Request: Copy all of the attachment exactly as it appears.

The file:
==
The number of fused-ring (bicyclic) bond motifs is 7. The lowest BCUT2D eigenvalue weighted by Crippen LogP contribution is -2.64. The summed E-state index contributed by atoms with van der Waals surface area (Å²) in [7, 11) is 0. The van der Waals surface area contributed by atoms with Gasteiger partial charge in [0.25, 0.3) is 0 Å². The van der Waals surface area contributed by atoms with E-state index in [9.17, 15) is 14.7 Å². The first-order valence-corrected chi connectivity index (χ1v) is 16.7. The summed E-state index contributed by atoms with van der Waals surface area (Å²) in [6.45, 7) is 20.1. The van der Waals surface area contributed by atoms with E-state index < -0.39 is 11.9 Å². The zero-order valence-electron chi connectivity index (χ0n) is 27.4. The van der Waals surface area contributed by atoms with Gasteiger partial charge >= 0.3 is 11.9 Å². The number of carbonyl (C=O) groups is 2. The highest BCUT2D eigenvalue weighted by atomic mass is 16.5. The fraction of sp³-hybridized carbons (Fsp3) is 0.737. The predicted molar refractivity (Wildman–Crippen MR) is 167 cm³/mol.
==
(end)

The number of fused-ring (bicyclic) bond motifs is 7. The lowest BCUT2D eigenvalue weighted by Crippen LogP contribution is -2.64. The summed E-state index contributed by atoms with van der Waals surface area (Å²) in [7, 11) is 0. The van der Waals surface area contributed by atoms with Gasteiger partial charge in [0.25, 0.3) is 0 Å². The van der Waals surface area contributed by atoms with E-state index in [9.17, 15) is 14.7 Å². The first-order valence-corrected chi connectivity index (χ1v) is 16.7. The summed E-state index contributed by atoms with van der Waals surface area (Å²) in [6.45, 7) is 20.1. The van der Waals surface area contributed by atoms with E-state index < -0.39 is 11.9 Å². The zero-order valence-electron chi connectivity index (χ0n) is 27.4. The van der Waals surface area contributed by atoms with Gasteiger partial charge >= 0.3 is 11.9 Å². The number of carbonyl (C=O) groups is 2. The highest BCUT2D eigenvalue weighted by atomic mass is 16.5. The fraction of sp³-hybridized carbons (Fsp3) is 0.737. The predicted molar refractivity (Wildman–Crippen MR) is 167 cm³/mol.